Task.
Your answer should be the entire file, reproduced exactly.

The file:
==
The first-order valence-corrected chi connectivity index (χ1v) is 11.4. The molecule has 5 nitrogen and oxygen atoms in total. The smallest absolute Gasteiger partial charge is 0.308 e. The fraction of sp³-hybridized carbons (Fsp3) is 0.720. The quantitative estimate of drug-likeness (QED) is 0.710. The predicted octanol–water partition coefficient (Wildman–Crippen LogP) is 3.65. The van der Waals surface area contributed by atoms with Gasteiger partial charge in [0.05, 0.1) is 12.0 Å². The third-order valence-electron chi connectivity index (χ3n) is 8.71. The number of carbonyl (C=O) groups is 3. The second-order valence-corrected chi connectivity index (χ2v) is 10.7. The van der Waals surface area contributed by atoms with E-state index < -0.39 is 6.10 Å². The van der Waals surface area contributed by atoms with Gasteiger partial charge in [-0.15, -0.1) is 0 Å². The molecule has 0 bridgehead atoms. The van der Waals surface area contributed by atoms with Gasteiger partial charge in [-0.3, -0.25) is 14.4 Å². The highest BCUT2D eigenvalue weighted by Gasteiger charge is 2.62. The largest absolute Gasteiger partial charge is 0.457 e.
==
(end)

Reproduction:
The first-order valence-corrected chi connectivity index (χ1v) is 11.4. The molecule has 5 nitrogen and oxygen atoms in total. The smallest absolute Gasteiger partial charge is 0.308 e. The fraction of sp³-hybridized carbons (Fsp3) is 0.720. The quantitative estimate of drug-likeness (QED) is 0.710. The predicted octanol–water partition coefficient (Wildman–Crippen LogP) is 3.65. The van der Waals surface area contributed by atoms with Gasteiger partial charge in [0.05, 0.1) is 12.0 Å². The third-order valence-electron chi connectivity index (χ3n) is 8.71. The number of carbonyl (C=O) groups is 3. The second-order valence-corrected chi connectivity index (χ2v) is 10.7. The van der Waals surface area contributed by atoms with E-state index < -0.39 is 6.10 Å². The van der Waals surface area contributed by atoms with Gasteiger partial charge in [-0.15, -0.1) is 0 Å². The molecule has 0 bridgehead atoms. The van der Waals surface area contributed by atoms with Gasteiger partial charge in [-0.3, -0.25) is 14.4 Å². The highest BCUT2D eigenvalue weighted by Gasteiger charge is 2.62. The largest absolute Gasteiger partial charge is 0.457 e.